Contrary to what some people might tell you, there is no guarantee when it comes to filing a qui tam lawsuit. If your case isn’t rock-solid, the court may still find the company’s favor. Or, the court might determine the scope of your case to be quite small, meaning your reward could be 30% of almost nothing.

Still Wondering Whether to File a Qui Tam Suit?

Call 770-643-1606 to learn more about the pros and cons that come with being a qui tam whistleblower by contacting Bothwell Law Group online.

What Is the False Claims Act and When Did It Take Effect?

What Is the False Claims Act

What Is the False Claims ActIf you’ve been wondering, “ What is the False Claims Act, and why do I care? ” then this post is for you! Originally called the “Lincoln Law,” it was originally enacted in 1863, as a result of shady dealings the government had with suppliers during the Civil War.

At its most basic level, it codifies a process for investigating fraud in all kinds of government claims and contracts, giving Uncle Sam the teeth needed to get money back when it’s due. It establishes clear liability for any person or entity who receives funds from, or avoids payments to, the federal government on a fraudulent basis. And it affords individuals incentives, and protection, in exchange for a detailed reporting of fraud against the government. (The one notable exception to this is tax fraud; it’s governed by a different set of laws and statutes).

Qui Tam Provision

One of the most important features, the qui tam provision, permits private citizens to sue individuals and businesses on behalf of the U.S. Government. If the suit brings damages or compensation, the petitioner is paid a percentage of the recovered funds. This was due in large part to Senator Jacob M. Howard, who believed anyone who had knowledge of unethical activities were likely engaged in them already. His qui tam compensation plan was aimed at “setting a rogue to catch a rogue.”

It also outlines strict provisions for protecting the whistleblower. Lawsuits are filed in secret, without the suspect party being notified. The filer also is shielded from retaliation by the defendant. They cannot be harassed, lose their job, or otherwise be discriminated against as a result of filing suit. Any form of retaliation against the plaintiff will result in an award of damages for hardship and suffering, as well as any owed back pay, including interest.

False Claims Act: Billions in Recovered Dollars

Throughout the decades, the FCA has been revised on a number of occasions. While originally designed and used against defense contractors, the rise of healthcare fraud in mid-90’s led to a shift in focus. However, in 2015, the Justice Department recovered over $3.5 billion in false claims, with $1.1 billion of that number still coming from false claims made by federal defense contractors.

A majority of the recoveries were made under qui tam lawsuits, which entitled the filers to anywhere from 15% to 30% of the recovered monies. Whistleblower awards totaled $597 million this year; a little over 17% of total money recovered.

Think You Have a Case Covered by the False Claims Act and Qui Tam?

The first thing you need is an experienced lawyer, and Bothwell Law group can help. Find out what you need to know by calling 770.643.1606, and we’ll explain what the False Claim Act is, and help determine if it applies to you.

What does Qui Tam Mean?

what does qui tam mean

what does qui tam meanOne of the questions that Bothwell Law Group receives on a regular basis is “What does Qui Tam mean?” The answer is actually very simple. Qui Tam is a lawsuit against a person or company believed to have violated the law while under a contract with the government, or in violation of a government regulation. A qui tam lawsuit is brought forth by a private citizen. However, sometimes the federal government may intervene and become party to the suit.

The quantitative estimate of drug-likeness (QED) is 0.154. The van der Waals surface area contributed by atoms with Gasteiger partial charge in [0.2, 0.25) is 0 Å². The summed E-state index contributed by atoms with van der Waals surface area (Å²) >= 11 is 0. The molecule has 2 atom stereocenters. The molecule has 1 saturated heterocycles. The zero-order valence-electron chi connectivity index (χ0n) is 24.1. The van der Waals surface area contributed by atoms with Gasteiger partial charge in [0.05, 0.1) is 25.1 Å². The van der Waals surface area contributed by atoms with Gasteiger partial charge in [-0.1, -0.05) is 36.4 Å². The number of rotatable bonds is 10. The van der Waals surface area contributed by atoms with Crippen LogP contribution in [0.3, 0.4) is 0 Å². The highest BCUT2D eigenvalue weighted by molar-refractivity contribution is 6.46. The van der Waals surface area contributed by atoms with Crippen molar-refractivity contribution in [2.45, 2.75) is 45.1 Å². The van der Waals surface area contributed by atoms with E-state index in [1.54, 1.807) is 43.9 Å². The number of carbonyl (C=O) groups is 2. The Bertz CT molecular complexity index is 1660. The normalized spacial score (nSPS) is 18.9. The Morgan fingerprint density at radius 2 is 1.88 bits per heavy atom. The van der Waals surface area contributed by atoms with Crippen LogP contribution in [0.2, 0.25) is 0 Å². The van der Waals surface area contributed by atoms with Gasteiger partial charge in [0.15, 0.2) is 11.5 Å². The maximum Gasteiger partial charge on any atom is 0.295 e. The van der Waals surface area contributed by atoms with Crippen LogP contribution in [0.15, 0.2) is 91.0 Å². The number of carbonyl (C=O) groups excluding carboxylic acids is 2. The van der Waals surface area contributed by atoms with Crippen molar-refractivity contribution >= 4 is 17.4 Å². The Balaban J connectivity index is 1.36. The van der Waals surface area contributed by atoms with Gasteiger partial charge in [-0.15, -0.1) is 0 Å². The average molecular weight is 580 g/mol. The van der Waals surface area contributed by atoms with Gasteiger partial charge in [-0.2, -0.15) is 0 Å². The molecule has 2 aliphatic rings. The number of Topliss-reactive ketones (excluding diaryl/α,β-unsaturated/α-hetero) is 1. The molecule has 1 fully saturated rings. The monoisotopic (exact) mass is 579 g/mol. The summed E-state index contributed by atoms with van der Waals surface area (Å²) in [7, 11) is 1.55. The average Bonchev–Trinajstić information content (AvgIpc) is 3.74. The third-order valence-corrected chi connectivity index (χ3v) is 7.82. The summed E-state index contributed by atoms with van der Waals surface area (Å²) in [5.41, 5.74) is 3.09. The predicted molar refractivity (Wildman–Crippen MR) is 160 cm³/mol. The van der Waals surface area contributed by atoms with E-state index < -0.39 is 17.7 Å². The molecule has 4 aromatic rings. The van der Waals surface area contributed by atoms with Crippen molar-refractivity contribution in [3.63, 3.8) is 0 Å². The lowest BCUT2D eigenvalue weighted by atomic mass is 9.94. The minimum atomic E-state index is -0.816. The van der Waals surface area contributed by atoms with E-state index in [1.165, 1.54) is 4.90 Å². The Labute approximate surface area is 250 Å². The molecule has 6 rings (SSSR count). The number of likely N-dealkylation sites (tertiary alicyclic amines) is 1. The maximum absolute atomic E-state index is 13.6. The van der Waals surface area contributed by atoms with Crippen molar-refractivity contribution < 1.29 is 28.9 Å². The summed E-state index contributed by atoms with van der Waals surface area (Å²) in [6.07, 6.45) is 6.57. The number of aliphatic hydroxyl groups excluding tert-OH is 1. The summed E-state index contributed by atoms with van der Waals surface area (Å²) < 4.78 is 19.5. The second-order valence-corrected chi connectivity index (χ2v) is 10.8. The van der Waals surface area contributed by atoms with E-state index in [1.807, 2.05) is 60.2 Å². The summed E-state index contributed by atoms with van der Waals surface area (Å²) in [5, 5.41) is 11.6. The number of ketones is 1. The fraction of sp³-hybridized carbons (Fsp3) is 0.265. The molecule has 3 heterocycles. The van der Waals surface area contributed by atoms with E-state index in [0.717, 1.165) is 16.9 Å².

Have you ever asked yourself, “What does Qui Tam mean?”

The term qui tam is Latin for “who as well.” As such, a qui tam lawsuit is brought “for the government as well as the plaintiff.” This means, the person who is bringing forth the lawsuit will be entitled to part of the recovery of the penalty.

Qui Tam lawsuits do not involve technical errors or technical violations. They deal with fraudulent and / or criminal acts against the government.

Someone who is filing a qui tam lawsuit is informally known as a “whistleblower.” Due to the potential loss of jobs whistleblowers face, the False Claims Act has protections in place to make sure whistleblowers have job protection for the personal and professional risks they are taking in order to expose and put a stop to fraud against the government.

Now that we’ve answered the question, “What does Qui Tam mean?”, what happens when a qui tam lawsuit is filed?

When a qui tam lawsuit is filed, it is “under seal.” This means it is kept a secret from everyone except the government. This is done to give the Justice Department time to investigate the allegations.

The government, along with the whistleblower’s attorney will begin investigating the case. The government decides to intervene in only a small percentage of qui tam cases. However, the chances of successfully pursuing a qui tam case are increased if the government does decide to join your case.

In a qui tam lawsuit, the government does have the right to request a partial lift of the seal to discuss allegations and a possible settlement with the individual or the entity accused of the fraud.

A majority of qui tam cases are resolved through settlements, meaning they don’t go to a court trial.

A qui tam lawsuit can result in anywhere between 15 to 30 percent of the recovery going to the whistleblower. If the government does not intervene in the case, the whistleblower gets a reward of 25 to 30 percent. If the government does decide to intervene in the qui tam case, the reward going to the whistleblower is lowered to 15 to 25 percent of the recovery.

Multi-million dollar rewards have been given to whistleblowers in recent years. With an experienced whistle-blower attorney, you could be on your way to successfully putting a stop to some of the fraud happening against the government.

The next time you hear someone ask, “What does Qui Tam mean?”, direct them to Bothwell Law Group for a free consultation to see if we can help.